Monday, December 12, 2011


I feel so boring lately.  Life continues apace, with Christmas presents piling up under the tree and outdoor lights up on the house (which add to the chaos surrounding people who drive through our neighborhood reaaaaallllyyy sloooooowly and always freak me out because for a minute I don’t know what they’re doing and I think maybe they’re casing our house).  Tony took his Master’s in Tax class final the other day and then finished the outdoor landscaping project I strong-armed him into doing, riiight before it got too cold to mix cement.  The nights are long and the days are short and I struggle with keeping everyone doing something until it’s time for bath.


Does anyone else have this problem?  It used to be that we’d go outside after dinner and at least take a walk as a family, if not play in the yard or something, but it’s too dang cold for that now.  So now what?  If we don’t have some sort of activity, Charles gets steadily crazier until I’m worried he’ll give himself another black eye (yes, another.  Yes, I have photos.  No, I will not post them – they’re hideous) or knock down the tree or launch a toy through a window or something, while Tony grabs the nearest newspaper (we get two, and there’s always a backlog) and checks out for a bit.  My impulse is to clean when there is nothing else going on, but cleaning doesn’t exactly involve “minding the children,” so I can’t do that.


But oh, when bathtime does come?  It’s awesome.  (These photos pretty accurately capture the differences between Charles’ and Jamie’s temperaments.)


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Yeah, we got a bath seat.  And we love it.


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(But maybe Jamie will be more of a giggler later?  I just can’t remember when Charles decided that life was one big ball of awesome, meant to be seized with both hands and adorned with shrieks of laughter.)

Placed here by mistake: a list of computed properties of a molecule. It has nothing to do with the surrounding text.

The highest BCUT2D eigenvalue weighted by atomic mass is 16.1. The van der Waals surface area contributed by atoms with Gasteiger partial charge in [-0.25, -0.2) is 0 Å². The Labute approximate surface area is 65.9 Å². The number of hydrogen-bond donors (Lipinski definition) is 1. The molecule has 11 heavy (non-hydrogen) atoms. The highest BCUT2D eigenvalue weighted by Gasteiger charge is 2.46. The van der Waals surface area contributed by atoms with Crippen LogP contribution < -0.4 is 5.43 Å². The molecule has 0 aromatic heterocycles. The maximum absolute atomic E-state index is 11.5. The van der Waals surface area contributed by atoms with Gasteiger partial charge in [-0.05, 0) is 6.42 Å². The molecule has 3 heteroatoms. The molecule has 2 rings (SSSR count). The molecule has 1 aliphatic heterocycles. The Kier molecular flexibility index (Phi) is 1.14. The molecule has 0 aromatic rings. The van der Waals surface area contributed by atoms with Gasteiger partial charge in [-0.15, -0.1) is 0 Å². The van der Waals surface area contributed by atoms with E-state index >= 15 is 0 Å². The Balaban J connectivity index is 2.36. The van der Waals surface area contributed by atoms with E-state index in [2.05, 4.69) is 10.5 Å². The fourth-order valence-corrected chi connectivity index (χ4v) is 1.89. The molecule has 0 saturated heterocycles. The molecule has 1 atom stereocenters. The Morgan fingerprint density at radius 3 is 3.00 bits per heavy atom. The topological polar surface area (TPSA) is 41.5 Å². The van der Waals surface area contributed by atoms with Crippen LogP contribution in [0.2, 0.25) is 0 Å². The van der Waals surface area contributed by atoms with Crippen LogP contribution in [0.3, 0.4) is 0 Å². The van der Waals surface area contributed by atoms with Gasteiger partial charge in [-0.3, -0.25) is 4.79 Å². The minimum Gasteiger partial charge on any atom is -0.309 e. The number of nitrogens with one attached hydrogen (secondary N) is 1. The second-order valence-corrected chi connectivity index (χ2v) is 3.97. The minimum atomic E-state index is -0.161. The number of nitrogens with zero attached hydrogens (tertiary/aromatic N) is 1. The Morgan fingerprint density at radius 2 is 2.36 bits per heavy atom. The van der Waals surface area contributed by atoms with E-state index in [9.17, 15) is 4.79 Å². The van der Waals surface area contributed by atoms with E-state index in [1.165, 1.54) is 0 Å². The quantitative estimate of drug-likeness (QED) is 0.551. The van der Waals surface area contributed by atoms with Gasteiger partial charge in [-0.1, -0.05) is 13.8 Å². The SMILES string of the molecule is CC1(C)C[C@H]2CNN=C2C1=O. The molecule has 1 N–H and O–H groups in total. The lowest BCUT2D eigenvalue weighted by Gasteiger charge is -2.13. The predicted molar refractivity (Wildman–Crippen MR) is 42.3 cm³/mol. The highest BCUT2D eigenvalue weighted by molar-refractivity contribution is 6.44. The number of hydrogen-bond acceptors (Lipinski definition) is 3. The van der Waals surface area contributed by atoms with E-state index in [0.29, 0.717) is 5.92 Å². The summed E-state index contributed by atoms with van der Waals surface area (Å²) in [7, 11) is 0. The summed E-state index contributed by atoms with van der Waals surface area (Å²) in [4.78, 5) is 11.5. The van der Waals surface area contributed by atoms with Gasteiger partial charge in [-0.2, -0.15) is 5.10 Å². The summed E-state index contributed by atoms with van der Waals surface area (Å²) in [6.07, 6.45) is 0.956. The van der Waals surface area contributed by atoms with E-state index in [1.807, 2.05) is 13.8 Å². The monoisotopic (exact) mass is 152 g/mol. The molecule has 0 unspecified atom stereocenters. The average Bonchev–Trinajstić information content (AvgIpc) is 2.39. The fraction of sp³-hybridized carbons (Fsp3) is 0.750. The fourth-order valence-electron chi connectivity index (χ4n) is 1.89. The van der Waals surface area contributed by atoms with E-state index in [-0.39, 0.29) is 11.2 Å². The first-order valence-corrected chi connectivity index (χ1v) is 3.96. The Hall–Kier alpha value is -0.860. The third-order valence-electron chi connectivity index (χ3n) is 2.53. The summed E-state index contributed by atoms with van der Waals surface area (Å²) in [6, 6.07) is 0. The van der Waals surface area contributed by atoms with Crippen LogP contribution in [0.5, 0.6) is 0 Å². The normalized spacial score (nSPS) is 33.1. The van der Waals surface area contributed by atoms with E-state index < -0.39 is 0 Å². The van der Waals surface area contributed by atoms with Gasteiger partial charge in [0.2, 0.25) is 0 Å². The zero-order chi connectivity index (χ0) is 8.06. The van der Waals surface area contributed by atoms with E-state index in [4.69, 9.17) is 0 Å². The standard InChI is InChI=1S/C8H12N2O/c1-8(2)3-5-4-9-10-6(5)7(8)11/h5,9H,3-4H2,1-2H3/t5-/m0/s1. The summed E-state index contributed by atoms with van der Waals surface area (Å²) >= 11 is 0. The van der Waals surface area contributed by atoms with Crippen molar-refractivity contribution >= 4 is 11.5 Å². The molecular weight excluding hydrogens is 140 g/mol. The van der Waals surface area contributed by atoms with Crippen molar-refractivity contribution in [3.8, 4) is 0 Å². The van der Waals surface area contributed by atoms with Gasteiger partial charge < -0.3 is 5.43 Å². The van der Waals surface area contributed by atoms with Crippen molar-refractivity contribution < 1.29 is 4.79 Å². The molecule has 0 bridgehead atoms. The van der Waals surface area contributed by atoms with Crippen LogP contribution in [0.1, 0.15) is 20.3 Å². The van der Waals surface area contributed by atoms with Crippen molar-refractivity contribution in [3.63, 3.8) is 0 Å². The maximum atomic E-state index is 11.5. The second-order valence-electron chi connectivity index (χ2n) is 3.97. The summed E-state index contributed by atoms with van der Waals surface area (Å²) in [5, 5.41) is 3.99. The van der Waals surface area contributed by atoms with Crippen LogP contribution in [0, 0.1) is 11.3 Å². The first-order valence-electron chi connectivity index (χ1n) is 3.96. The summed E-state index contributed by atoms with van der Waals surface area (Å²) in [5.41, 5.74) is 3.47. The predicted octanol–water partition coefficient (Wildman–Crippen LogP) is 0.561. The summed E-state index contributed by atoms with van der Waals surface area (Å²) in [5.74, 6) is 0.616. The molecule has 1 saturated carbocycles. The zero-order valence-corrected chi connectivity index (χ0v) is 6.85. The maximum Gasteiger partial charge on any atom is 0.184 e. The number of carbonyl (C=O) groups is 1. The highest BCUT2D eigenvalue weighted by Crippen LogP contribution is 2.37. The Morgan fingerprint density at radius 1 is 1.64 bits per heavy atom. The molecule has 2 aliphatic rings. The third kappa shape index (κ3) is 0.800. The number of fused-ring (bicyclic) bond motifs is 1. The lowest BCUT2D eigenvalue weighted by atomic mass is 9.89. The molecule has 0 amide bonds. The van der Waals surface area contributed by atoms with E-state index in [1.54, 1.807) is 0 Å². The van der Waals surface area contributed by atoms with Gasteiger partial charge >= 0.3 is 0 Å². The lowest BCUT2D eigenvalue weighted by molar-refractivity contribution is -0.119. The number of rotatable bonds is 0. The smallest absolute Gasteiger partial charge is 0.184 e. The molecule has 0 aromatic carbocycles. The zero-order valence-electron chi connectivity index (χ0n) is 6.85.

I was so excited that Charles was singing on stage in the church Christmas program this year.  Inordinately excited.  Stupidly excited.  And you know what?  He didn’t sing, but he also didn’t cry.  And if you ask him, he sang REALLY LOUDLY.


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Everyone else enthusiastically jingled, and he just sort of stood there.


I am really proud of him.  He’s clearly the best looking kid up there, but he’s also really afraid in new situations, and I know that was really scary for him.  But he stayed up there, anyway.


We try to give Charles gentle pushes to try new things, but we never force.  He usually comes around.  We went to the YMCA Christmas party for kids the other night, and they had a “Santa’s sleigh” paddle boat in the pool with lights and dry ice and several teenaged lifeguards ferrying the kids around the pool.  We waited a LONG time in line.  And when we got to the end, he was too scared to get in the boat.  So we left, it’s cool, we didn’t push.  About 15 minutes later, he started to cry because he wanted to ride the boat.  So back we went, to wait some more.  He was still too scared to get on it, but he likes to look, and that’s okay.